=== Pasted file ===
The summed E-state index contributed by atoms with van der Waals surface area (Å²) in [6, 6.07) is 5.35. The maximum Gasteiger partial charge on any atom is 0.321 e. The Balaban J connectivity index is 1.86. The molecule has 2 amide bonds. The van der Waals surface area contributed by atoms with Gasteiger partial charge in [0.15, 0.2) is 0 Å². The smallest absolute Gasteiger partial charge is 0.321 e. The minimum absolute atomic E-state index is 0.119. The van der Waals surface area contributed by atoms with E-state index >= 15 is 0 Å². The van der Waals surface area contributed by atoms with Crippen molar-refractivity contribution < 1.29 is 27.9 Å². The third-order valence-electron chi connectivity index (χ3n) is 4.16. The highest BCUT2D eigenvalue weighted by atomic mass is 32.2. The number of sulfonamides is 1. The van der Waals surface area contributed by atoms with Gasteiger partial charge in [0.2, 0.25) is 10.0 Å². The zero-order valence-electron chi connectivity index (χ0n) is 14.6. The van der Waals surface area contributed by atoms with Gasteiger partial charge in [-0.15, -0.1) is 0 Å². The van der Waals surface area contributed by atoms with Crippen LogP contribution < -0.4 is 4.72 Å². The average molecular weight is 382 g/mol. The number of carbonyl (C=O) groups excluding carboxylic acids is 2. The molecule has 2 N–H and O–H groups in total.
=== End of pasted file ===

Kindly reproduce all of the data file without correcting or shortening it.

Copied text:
The summed E-state index contributed by atoms with van der Waals surface area (Å²) in [6, 6.07) is 5.35. The maximum Gasteiger partial charge on any atom is 0.321 e. The Balaban J connectivity index is 1.86. The molecule has 2 amide bonds. The van der Waals surface area contributed by atoms with Gasteiger partial charge in [0.15, 0.2) is 0 Å². The smallest absolute Gasteiger partial charge is 0.321 e. The minimum absolute atomic E-state index is 0.119. The van der Waals surface area contributed by atoms with E-state index >= 15 is 0 Å². The van der Waals surface area contributed by atoms with Crippen molar-refractivity contribution < 1.29 is 27.9 Å². The third-order valence-electron chi connectivity index (χ3n) is 4.16. The highest BCUT2D eigenvalue weighted by atomic mass is 32.2. The number of sulfonamides is 1. The van der Waals surface area contributed by atoms with Gasteiger partial charge in [0.2, 0.25) is 10.0 Å². The zero-order valence-electron chi connectivity index (χ0n) is 14.6. The van der Waals surface area contributed by atoms with Gasteiger partial charge in [-0.15, -0.1) is 0 Å². The van der Waals surface area contributed by atoms with Crippen LogP contribution < -0.4 is 4.72 Å². The average molecular weight is 382 g/mol. The number of carbonyl (C=O) groups excluding carboxylic acids is 2. The molecule has 2 N–H and O–H groups in total.